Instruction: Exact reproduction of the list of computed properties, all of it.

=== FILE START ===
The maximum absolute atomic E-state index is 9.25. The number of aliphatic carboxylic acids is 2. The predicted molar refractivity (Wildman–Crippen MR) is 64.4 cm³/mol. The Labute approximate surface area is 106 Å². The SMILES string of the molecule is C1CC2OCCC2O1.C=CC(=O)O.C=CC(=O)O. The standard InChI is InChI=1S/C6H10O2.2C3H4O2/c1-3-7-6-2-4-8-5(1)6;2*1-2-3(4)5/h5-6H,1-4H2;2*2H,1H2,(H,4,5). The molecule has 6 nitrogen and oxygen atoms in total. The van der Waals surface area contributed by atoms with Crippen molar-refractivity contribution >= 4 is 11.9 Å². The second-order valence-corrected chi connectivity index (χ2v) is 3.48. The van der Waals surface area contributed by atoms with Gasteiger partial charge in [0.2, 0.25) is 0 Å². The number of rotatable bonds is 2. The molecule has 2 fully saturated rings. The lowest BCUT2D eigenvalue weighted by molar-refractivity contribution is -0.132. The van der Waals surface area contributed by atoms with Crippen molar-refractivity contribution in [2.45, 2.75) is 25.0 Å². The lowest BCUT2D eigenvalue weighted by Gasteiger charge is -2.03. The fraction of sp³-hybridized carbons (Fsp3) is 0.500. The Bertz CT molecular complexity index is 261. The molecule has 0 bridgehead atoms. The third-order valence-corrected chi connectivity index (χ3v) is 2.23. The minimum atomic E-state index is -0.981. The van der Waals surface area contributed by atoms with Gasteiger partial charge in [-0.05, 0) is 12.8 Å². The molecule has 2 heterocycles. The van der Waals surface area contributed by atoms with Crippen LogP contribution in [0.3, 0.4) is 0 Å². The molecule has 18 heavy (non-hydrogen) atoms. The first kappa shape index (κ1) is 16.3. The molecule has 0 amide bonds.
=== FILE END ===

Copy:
The maximum absolute atomic E-state index is 9.25. The number of aliphatic carboxylic acids is 2. The predicted molar refractivity (Wildman–Crippen MR) is 64.4 cm³/mol. The Labute approximate surface area is 106 Å². The SMILES string of the molecule is C1CC2OCCC2O1.C=CC(=O)O.C=CC(=O)O. The standard InChI is InChI=1S/C6H10O2.2C3H4O2/c1-3-7-6-2-4-8-5(1)6;2*1-2-3(4)5/h5-6H,1-4H2;2*2H,1H2,(H,4,5). The molecule has 6 nitrogen and oxygen atoms in total. The van der Waals surface area contributed by atoms with Crippen molar-refractivity contribution >= 4 is 11.9 Å². The second-order valence-corrected chi connectivity index (χ2v) is 3.48. The van der Waals surface area contributed by atoms with Gasteiger partial charge in [0.2, 0.25) is 0 Å². The number of rotatable bonds is 2. The molecule has 2 fully saturated rings. The lowest BCUT2D eigenvalue weighted by molar-refractivity contribution is -0.132. The van der Waals surface area contributed by atoms with Crippen molar-refractivity contribution in [2.45, 2.75) is 25.0 Å². The lowest BCUT2D eigenvalue weighted by Gasteiger charge is -2.03. The fraction of sp³-hybridized carbons (Fsp3) is 0.500. The Bertz CT molecular complexity index is 261. The molecule has 0 bridgehead atoms. The third-order valence-corrected chi connectivity index (χ3v) is 2.23. The minimum atomic E-state index is -0.981. The van der Waals surface area contributed by atoms with Gasteiger partial charge in [-0.05, 0) is 12.8 Å². The molecule has 2 heterocycles. The van der Waals surface area contributed by atoms with Crippen LogP contribution in [0.3, 0.4) is 0 Å². The molecule has 18 heavy (non-hydrogen) atoms. The first kappa shape index (κ1) is 16.3. The molecule has 0 amide bonds.